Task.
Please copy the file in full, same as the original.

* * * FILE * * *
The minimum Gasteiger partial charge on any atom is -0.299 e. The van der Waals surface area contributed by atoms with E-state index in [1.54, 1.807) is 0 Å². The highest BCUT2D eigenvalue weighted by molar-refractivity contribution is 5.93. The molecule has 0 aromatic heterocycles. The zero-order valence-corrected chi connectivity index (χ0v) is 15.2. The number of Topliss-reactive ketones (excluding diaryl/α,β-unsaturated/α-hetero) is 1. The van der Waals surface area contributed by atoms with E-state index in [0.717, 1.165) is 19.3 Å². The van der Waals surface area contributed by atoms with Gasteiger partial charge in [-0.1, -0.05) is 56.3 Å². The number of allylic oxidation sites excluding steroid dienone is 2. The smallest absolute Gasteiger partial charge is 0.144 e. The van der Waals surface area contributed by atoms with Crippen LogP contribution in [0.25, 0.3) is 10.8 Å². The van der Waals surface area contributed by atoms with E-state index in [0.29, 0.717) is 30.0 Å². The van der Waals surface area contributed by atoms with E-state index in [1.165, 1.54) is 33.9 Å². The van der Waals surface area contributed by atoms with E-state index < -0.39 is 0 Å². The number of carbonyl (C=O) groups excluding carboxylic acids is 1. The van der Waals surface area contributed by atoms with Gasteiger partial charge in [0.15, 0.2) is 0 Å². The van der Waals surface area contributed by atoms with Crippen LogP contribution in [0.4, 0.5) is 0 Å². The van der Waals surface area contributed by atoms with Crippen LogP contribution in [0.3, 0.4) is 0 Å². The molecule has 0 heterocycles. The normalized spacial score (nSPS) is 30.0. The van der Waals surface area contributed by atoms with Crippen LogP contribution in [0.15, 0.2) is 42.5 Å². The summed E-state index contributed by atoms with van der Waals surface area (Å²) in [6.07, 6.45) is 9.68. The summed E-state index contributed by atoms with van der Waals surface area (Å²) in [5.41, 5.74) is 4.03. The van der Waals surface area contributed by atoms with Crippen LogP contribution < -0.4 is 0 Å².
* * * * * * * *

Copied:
The minimum Gasteiger partial charge on any atom is -0.299 e. The van der Waals surface area contributed by atoms with E-state index in [1.54, 1.807) is 0 Å². The highest BCUT2D eigenvalue weighted by molar-refractivity contribution is 5.93. The molecule has 0 aromatic heterocycles. The zero-order valence-corrected chi connectivity index (χ0v) is 15.2. The number of Topliss-reactive ketones (excluding diaryl/α,β-unsaturated/α-hetero) is 1. The van der Waals surface area contributed by atoms with E-state index in [0.717, 1.165) is 19.3 Å². The van der Waals surface area contributed by atoms with Gasteiger partial charge in [-0.1, -0.05) is 56.3 Å². The number of allylic oxidation sites excluding steroid dienone is 2. The smallest absolute Gasteiger partial charge is 0.144 e. The van der Waals surface area contributed by atoms with Crippen LogP contribution in [0.25, 0.3) is 10.8 Å². The van der Waals surface area contributed by atoms with E-state index in [0.29, 0.717) is 30.0 Å². The van der Waals surface area contributed by atoms with E-state index in [1.165, 1.54) is 33.9 Å². The van der Waals surface area contributed by atoms with E-state index < -0.39 is 0 Å². The number of carbonyl (C=O) groups excluding carboxylic acids is 1. The van der Waals surface area contributed by atoms with Gasteiger partial charge in [0.15, 0.2) is 0 Å². The van der Waals surface area contributed by atoms with Crippen LogP contribution in [0.4, 0.5) is 0 Å². The van der Waals surface area contributed by atoms with Crippen LogP contribution in [0.3, 0.4) is 0 Å². The molecule has 0 heterocycles. The normalized spacial score (nSPS) is 30.0. The van der Waals surface area contributed by atoms with Crippen LogP contribution in [0.15, 0.2) is 42.5 Å². The summed E-state index contributed by atoms with van der Waals surface area (Å²) in [6.07, 6.45) is 9.68. The summed E-state index contributed by atoms with van der Waals surface area (Å²) in [5.41, 5.74) is 4.03. The van der Waals surface area contributed by atoms with Crippen LogP contribution < -0.4 is 0 Å².